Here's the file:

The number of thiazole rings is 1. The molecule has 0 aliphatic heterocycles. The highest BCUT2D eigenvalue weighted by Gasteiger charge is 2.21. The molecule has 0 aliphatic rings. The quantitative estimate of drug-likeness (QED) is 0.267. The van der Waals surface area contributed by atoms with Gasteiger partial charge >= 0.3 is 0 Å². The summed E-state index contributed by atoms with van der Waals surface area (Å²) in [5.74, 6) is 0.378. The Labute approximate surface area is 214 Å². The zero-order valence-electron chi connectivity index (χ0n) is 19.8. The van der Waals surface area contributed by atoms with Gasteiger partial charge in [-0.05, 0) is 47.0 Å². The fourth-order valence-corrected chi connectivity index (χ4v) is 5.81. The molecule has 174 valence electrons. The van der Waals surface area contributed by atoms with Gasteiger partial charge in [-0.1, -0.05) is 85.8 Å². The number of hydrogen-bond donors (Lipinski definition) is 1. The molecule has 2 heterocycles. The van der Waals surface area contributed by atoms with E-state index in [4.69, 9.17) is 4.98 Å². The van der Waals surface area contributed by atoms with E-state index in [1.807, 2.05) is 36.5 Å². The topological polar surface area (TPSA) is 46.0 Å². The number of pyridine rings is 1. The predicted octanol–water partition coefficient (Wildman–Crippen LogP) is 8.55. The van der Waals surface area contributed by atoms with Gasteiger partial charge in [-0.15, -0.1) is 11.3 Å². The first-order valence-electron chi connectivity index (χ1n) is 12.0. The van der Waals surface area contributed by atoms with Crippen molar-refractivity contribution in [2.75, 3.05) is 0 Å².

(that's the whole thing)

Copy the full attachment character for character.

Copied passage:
The number of thiazole rings is 1. The molecule has 0 aliphatic heterocycles. The highest BCUT2D eigenvalue weighted by Gasteiger charge is 2.21. The molecule has 0 aliphatic rings. The quantitative estimate of drug-likeness (QED) is 0.267. The van der Waals surface area contributed by atoms with Gasteiger partial charge >= 0.3 is 0 Å². The summed E-state index contributed by atoms with van der Waals surface area (Å²) in [5.74, 6) is 0.378. The Labute approximate surface area is 214 Å². The zero-order valence-electron chi connectivity index (χ0n) is 19.8. The van der Waals surface area contributed by atoms with Gasteiger partial charge in [-0.05, 0) is 47.0 Å². The fourth-order valence-corrected chi connectivity index (χ4v) is 5.81. The molecule has 174 valence electrons. The van der Waals surface area contributed by atoms with Gasteiger partial charge in [-0.1, -0.05) is 85.8 Å². The number of hydrogen-bond donors (Lipinski definition) is 1. The molecule has 2 heterocycles. The van der Waals surface area contributed by atoms with E-state index in [4.69, 9.17) is 4.98 Å². The van der Waals surface area contributed by atoms with E-state index in [1.807, 2.05) is 36.5 Å². The topological polar surface area (TPSA) is 46.0 Å². The number of pyridine rings is 1. The predicted octanol–water partition coefficient (Wildman–Crippen LogP) is 8.55. The van der Waals surface area contributed by atoms with Gasteiger partial charge in [-0.15, -0.1) is 11.3 Å². The first-order valence-electron chi connectivity index (χ1n) is 12.0. The van der Waals surface area contributed by atoms with Crippen molar-refractivity contribution in [2.75, 3.05) is 0 Å².